Piper's Twitter Tweet: What?!
This morning I studied French, read my Bible and perused a book about art. It's part of my ritual.
Later I will go on Twitter and see what my friends are chatting about. As a work-at-home writer, editor and mother, Twitter is like a nice trip to the coffee shop that would be hard for me to otherwise manage. I can go to this "coffee shop" between frying onions and stacking dishes, planning my next speaking assignment and writing an article.
Just because I go to Twitter doesn't mean I didn't study French, read my Bible and look at a book about art. It's not a replacement for those things; it's a separate and pleasurable part of my life.
I'd be willing to argue that the social connection of Twitter alone is valuable, but that's only the tip of the iceberg. On Twitter I've become part of a poetry group that writes poetry together for an hour straight every other week. (A handful of those poems even made it into my book InsideOut, and they are actually some of my favorite poems.) On Twitter, I've connected with readers in a way that I wouldn't if they simply read my books (which is one-way relationship, after all). I've made and solidified business connections all over the nation. I've even promoted charitable efforts like The $10 Challenge (which, it could be argued is itself a form of prayer-in-action).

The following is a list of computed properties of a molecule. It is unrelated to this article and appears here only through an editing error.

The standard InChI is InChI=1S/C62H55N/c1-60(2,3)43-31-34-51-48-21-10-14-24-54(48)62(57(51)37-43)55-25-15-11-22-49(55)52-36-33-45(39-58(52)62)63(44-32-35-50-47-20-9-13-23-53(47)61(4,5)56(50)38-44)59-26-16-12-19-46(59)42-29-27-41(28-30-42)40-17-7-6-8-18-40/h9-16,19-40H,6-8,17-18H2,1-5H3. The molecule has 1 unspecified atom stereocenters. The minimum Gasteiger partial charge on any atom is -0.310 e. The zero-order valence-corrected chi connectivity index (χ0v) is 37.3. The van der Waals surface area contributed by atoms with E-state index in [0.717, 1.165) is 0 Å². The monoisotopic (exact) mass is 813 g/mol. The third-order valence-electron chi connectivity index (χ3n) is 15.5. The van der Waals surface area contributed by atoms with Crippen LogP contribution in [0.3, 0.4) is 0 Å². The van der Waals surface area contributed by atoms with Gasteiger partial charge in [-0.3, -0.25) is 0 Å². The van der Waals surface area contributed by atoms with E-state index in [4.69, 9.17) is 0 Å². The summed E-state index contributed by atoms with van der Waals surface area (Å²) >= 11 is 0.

And this is why John Piper's Twitter tweet strikes me as simplistic, reductionistic. Twitter is just a tool, a pastime, like any other. If a person doesn't want to pray, it's not like Twitter is the enemy. I know people who hike, garden, drink, watch TV, write books, speak at conferences, exercise, and do any number of other things that lead them into or away from prayer.
Do you want to pray? Tweet your prayers if you like. Or plan a daily morning ritual, the way I do to study French, read my Bible and look at books about art. Oh, and if you pray on Twitter, I think it would not be a bad idea to include a little @JohnPiper, in case he has time in his schedule to pray with you.
Or just have a nice hot cup of Twitter coffee. After all, Jesus himself liked a good party. He even provided the wine.
Tspoetry Twitter Screen photo, by L.L. Barkat.